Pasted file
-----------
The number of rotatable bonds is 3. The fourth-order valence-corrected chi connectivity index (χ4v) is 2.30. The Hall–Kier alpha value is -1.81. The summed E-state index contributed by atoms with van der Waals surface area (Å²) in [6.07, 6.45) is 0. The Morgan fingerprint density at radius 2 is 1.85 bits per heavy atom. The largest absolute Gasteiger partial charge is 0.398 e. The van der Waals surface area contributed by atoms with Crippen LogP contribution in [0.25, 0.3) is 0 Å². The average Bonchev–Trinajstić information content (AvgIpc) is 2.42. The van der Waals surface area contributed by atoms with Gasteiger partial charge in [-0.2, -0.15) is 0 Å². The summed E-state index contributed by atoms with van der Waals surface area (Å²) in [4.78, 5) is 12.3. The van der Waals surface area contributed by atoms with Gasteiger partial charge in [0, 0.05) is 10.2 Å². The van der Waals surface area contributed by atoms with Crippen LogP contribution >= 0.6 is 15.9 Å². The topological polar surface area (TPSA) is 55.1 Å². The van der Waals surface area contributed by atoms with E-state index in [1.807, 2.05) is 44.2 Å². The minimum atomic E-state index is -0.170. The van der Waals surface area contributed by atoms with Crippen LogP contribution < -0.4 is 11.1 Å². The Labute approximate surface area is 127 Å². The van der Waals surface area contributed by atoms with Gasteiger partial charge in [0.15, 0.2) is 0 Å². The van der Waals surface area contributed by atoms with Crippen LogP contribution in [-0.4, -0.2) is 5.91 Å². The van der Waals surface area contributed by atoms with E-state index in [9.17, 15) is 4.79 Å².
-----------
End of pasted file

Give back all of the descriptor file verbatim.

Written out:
The number of rotatable bonds is 3. The fourth-order valence-corrected chi connectivity index (χ4v) is 2.30. The Hall–Kier alpha value is -1.81. The summed E-state index contributed by atoms with van der Waals surface area (Å²) in [6.07, 6.45) is 0. The Morgan fingerprint density at radius 2 is 1.85 bits per heavy atom. The largest absolute Gasteiger partial charge is 0.398 e. The van der Waals surface area contributed by atoms with Crippen LogP contribution in [0.25, 0.3) is 0 Å². The average Bonchev–Trinajstić information content (AvgIpc) is 2.42. The van der Waals surface area contributed by atoms with Gasteiger partial charge in [-0.2, -0.15) is 0 Å². The summed E-state index contributed by atoms with van der Waals surface area (Å²) in [4.78, 5) is 12.3. The van der Waals surface area contributed by atoms with Gasteiger partial charge in [0, 0.05) is 10.2 Å². The van der Waals surface area contributed by atoms with Crippen LogP contribution >= 0.6 is 15.9 Å². The topological polar surface area (TPSA) is 55.1 Å². The van der Waals surface area contributed by atoms with E-state index in [1.807, 2.05) is 44.2 Å². The minimum atomic E-state index is -0.170. The van der Waals surface area contributed by atoms with Crippen LogP contribution < -0.4 is 11.1 Å². The Labute approximate surface area is 127 Å². The van der Waals surface area contributed by atoms with Gasteiger partial charge in [0.15, 0.2) is 0 Å². The van der Waals surface area contributed by atoms with Crippen LogP contribution in [-0.4, -0.2) is 5.91 Å². The van der Waals surface area contributed by atoms with E-state index in [9.17, 15) is 4.79 Å².